The NHS and a variety of companies and organisations have been infected by the rapidly spreading WannaCry / WCry worm which is a type of ransomware.
How this happened
The National Security Agency (NSA) in the USA had found a number of software vulnerabilities in Windows and kept them secret, including from Microsoft for their own purposes. In short it let the NSA control a computer remotely whenever they wanted, and this was great as no-one else knew about the vulnerabilities.
Then someone leaked these vulnerabilities and Microsoft rapidly created an update to patch these vulnerabilities. But at the same time others used this information to remotely control computers that hadn’t been patched – and then it got into big networks like the supposed secure N3 Network which the NHS use.
What is Ransomware?
In short it is software which holds you to ransom by locking out your files. It encrypts them so you need a special password to open them, sends the key to the attackers and realistically the only way you can get those files back is to pay the ransom. However, after you pay it is unlikely you will get the key as payment is anonymous.
Instead of just asking you for money via Card, Bank transfer or PayPal the criminals use BitCoin, which can be completely anonymous. That is you don’t know who is receiving the payment. While BitCoin is beyond the scope of this post, you can see that payments have been made but no government can find out who.
Dangerous “Worm” not a viral attachment
There seems to be significant awareness to not open attachments on suspicious emails or click concerning links, but this software ‘worms’ its way through networks. That is, if one computer gets affected the software will look on the network for other computers it can affect directly automatically.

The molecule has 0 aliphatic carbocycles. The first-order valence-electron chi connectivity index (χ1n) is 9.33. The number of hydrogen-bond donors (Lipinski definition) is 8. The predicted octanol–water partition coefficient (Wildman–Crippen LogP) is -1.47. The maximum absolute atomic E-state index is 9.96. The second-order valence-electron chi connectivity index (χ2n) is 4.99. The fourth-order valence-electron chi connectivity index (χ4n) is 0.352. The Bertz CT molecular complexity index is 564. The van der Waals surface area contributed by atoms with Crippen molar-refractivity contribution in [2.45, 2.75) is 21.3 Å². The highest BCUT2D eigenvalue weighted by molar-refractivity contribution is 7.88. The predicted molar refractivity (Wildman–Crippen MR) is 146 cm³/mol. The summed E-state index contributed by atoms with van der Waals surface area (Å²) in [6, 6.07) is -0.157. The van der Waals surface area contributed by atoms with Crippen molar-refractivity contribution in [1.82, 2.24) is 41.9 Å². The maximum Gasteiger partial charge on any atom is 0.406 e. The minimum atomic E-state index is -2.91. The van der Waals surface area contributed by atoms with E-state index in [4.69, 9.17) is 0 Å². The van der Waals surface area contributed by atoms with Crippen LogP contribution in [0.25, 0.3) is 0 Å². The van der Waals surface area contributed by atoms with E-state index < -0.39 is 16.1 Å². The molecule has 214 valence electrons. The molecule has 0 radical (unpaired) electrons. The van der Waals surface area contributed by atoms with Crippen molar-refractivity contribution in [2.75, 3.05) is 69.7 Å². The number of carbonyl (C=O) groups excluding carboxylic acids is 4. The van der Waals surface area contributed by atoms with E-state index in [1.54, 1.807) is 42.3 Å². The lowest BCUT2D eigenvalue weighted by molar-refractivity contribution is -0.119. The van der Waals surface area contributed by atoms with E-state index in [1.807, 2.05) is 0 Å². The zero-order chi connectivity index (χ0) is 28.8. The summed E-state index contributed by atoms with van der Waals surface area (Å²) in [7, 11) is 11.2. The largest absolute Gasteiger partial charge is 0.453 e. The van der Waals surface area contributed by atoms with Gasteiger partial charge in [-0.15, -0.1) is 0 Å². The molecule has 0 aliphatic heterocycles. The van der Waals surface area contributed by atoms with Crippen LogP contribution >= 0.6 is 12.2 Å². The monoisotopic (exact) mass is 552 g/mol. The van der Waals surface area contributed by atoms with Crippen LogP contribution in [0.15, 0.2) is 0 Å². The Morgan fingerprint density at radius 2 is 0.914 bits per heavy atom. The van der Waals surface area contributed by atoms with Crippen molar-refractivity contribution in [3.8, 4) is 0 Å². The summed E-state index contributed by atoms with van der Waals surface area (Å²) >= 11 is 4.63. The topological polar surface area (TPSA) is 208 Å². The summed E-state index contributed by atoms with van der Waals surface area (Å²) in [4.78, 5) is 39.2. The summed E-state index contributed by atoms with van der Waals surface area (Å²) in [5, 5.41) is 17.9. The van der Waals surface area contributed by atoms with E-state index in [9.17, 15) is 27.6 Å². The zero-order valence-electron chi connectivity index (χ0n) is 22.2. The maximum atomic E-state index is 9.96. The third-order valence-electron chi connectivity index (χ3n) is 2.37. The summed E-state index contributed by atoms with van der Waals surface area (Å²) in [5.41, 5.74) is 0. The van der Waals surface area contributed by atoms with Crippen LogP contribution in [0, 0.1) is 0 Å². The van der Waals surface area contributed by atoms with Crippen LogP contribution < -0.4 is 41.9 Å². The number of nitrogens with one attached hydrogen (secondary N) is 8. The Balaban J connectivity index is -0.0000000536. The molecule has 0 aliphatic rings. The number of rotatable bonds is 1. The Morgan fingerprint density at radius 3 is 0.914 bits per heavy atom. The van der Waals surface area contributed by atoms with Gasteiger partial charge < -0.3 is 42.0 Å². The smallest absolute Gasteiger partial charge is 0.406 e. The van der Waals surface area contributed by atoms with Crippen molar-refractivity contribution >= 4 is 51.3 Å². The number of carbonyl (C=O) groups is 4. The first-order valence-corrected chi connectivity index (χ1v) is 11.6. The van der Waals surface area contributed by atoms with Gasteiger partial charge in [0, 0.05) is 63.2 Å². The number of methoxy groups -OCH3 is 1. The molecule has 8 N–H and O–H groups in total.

Are you at risk?
If you run Windows 7, 8 or 10 and haven’t done an update in a while, then yes you are at risk. If you are on Windows XP then you are at risk for this and several other things and can’t be protected as Microsoft no longer supports Windows XP for consumers.
Please stop reading this article and run Windows Update. While we’d normally suggest you can be choosy with Windows Updates in this case it’s best to accept everything and set updates to be on automatic.
A few tips:
- Windows Update can be found in Control Panel under Start > Control Panel (or search)
- On Windows 10 just type ‘Windows Update’ into the search box to find it
- “Creators Updates” is the name for the newest version of Windows 10 (get it)
- Check when your computer is planning automatic updates, often it’s an odd time of day like 3am when your computer might be off and hence won’t update
What about my Antivirus software and Firewall?
They may help, but are unlikely to be significantly up to date in this rapidly changing attack. Certainly keep them up to date but do not rely on that alone. Please update Windows too, and ensure you have a backup (see below).
Smug on a Mac?
Remember this was code from the NSA, reputably the most powerful spying organisation in the world. There were several vulnerabilities which were leaked which will include Macs and similar Unix-based systems. It would be safe to assume Macs are next on the list, Windows was just first as there are more Windows users than Mac users so they’d make more money.
Planning (yes, we mean backups)
Few people can afford to lose all the data on their computer, let alone the time to just setup a new one with the programs the way you like it. Remember that if your computer is locked it will mean losing:
- Your documents/ work
- Possibly email access
There are two simple ways to save most of this:
- Backup crucial documents (say some spreadsheets, your work) onto a USB stick, maybe once a week. Do not leave it in your USB drive, or it could also get infected.
- Backup everything else to an external hard drive and disconnect it
The key here is being disconnected. If your computer gets infected with ransomware and the files are encrypted then there’s a good chance anything else that’s connected to it and stores files (backup drive, USB key) will also be encrypted, which makes the backup pointless.
Cloud backup services like Dropbox, OneDrive or other online storage is not a protection (unless they keep separate additional backup) because it is also connected to your computer and can also be encrypted (they won’t be able to fix it) – you need physical backup.